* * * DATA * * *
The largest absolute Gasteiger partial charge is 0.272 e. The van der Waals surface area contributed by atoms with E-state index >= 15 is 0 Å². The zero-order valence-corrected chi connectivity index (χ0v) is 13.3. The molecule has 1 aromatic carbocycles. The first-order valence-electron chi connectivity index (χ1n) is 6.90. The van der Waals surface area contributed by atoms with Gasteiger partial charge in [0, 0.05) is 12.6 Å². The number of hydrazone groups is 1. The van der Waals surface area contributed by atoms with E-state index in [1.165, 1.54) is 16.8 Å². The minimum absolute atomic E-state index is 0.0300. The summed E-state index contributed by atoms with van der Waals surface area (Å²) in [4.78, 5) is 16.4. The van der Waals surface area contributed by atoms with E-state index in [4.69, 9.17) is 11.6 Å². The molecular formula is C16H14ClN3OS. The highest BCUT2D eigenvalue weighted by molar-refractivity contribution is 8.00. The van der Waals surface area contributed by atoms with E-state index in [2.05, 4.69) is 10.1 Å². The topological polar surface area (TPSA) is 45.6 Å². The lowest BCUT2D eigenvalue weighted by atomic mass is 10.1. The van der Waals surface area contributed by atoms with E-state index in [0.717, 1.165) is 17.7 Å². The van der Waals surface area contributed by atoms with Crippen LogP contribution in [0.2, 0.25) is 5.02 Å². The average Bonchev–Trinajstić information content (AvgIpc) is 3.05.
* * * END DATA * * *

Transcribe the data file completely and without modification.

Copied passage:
The largest absolute Gasteiger partial charge is 0.272 e. The van der Waals surface area contributed by atoms with E-state index >= 15 is 0 Å². The zero-order valence-corrected chi connectivity index (χ0v) is 13.3. The molecule has 1 aromatic carbocycles. The first-order valence-electron chi connectivity index (χ1n) is 6.90. The van der Waals surface area contributed by atoms with Gasteiger partial charge in [0, 0.05) is 12.6 Å². The number of hydrazone groups is 1. The van der Waals surface area contributed by atoms with E-state index in [1.165, 1.54) is 16.8 Å². The minimum absolute atomic E-state index is 0.0300. The summed E-state index contributed by atoms with van der Waals surface area (Å²) in [4.78, 5) is 16.4. The van der Waals surface area contributed by atoms with E-state index in [4.69, 9.17) is 11.6 Å². The molecular formula is C16H14ClN3OS. The highest BCUT2D eigenvalue weighted by molar-refractivity contribution is 8.00. The van der Waals surface area contributed by atoms with E-state index in [2.05, 4.69) is 10.1 Å². The topological polar surface area (TPSA) is 45.6 Å². The lowest BCUT2D eigenvalue weighted by atomic mass is 10.1. The van der Waals surface area contributed by atoms with E-state index in [0.717, 1.165) is 17.7 Å². The van der Waals surface area contributed by atoms with Crippen LogP contribution in [0.2, 0.25) is 5.02 Å². The average Bonchev–Trinajstić information content (AvgIpc) is 3.05.